Syria Civil War
Free Syrian Army fighters carry the body of a fellow fighter during clashes in Aleppo.

David Cameron and Barack Obama have discussed the threat of Syria's chemical weapons and building support for the opposition groups fighting Bashar al-Assad's forces.

The prime minister also spoke to French President Francois Hollande by phone.

The "appalling situation that continues in Syria" was the major focus of the discussions among the three, they said.

"As with Hollande, the prime minister and Obama discussed how to build on the support already given to the opposition to end the appalling violence in Syria and bring about stability," said Downing Street.

"The use -- or threat -- of chemical weapons was completely unacceptable and would force them to revisit their approach so far.

"The prime minister emphasized the need to work with the U.N. and that more should be done by the international community to channel humanitarian aid through the U.N. appeal."

Russia and China, two key allies of Syria, strongly opposed any unilateral action by Western powers on the pretext of movement or use of chemical weapons by the Assad regime.

Russian Foreign Minister Sergei Lavrov said that any move to intervene in Syria would lead to a violation of international law.

Lavrov made it clear that along with its partner Beijing, Moscow was committed "to the need to strictly adhere to the norms of international law and not to allow their violation."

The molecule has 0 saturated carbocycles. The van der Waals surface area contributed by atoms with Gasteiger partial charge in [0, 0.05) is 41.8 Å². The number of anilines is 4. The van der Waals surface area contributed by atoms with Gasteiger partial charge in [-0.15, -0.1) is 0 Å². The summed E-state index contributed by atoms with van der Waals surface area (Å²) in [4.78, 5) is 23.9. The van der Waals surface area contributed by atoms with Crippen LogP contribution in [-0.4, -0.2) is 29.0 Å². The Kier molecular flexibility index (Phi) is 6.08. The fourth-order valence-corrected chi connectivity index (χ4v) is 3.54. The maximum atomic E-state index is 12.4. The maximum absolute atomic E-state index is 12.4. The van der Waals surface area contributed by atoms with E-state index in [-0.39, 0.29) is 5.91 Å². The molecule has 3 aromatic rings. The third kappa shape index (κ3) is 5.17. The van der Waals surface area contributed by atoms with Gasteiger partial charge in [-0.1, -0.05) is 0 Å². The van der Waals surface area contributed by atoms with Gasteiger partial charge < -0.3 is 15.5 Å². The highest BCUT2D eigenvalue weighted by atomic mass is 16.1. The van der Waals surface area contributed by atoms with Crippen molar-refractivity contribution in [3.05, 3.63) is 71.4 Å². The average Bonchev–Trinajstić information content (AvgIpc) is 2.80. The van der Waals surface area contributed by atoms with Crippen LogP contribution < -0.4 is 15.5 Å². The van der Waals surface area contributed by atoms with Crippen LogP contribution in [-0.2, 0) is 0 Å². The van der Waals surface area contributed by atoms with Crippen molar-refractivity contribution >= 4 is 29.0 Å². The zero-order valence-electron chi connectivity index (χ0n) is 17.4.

Chinese state news agency Xinhua accused the West of making the chemical weapons threat an excuse for military intervention.

It termed Obama's earlier remarks on any movement and use of chemical weapons as a "red line" to act militarily as "dangerously irresponsible."

"We have been very clear to the Assad regime, but also to other players on the ground, that a red line for us is we start seeing a whole bunch of chemical weapons moving around or being utilized. That would change my calculus," Obama had said.

Fighting Goes On In Aleppo And Damascus

Meanwhile, fierce fighting continued in Aleppo and parts of Damascus. Helicopter gunships and artillery shelling killed at least 47 people in southern Damascus.

"The whole of Damascus is shaking with the sound of shelling," a woman in Kfar Souseh, one of the districts targeted by Assad forces, told Reuters.

Opposition activists said at least 22 people had been killed in Kfar Souseh and 25 in the nearby district of Nahr Eisha and termed it as the heaviest shelling in this month.

"There are 22 tanks in Kfar Souseh now, and behind each one there are at least 30 soldiers. They are raiding houses and executing men," said an opposition activist in Kfar Souseh.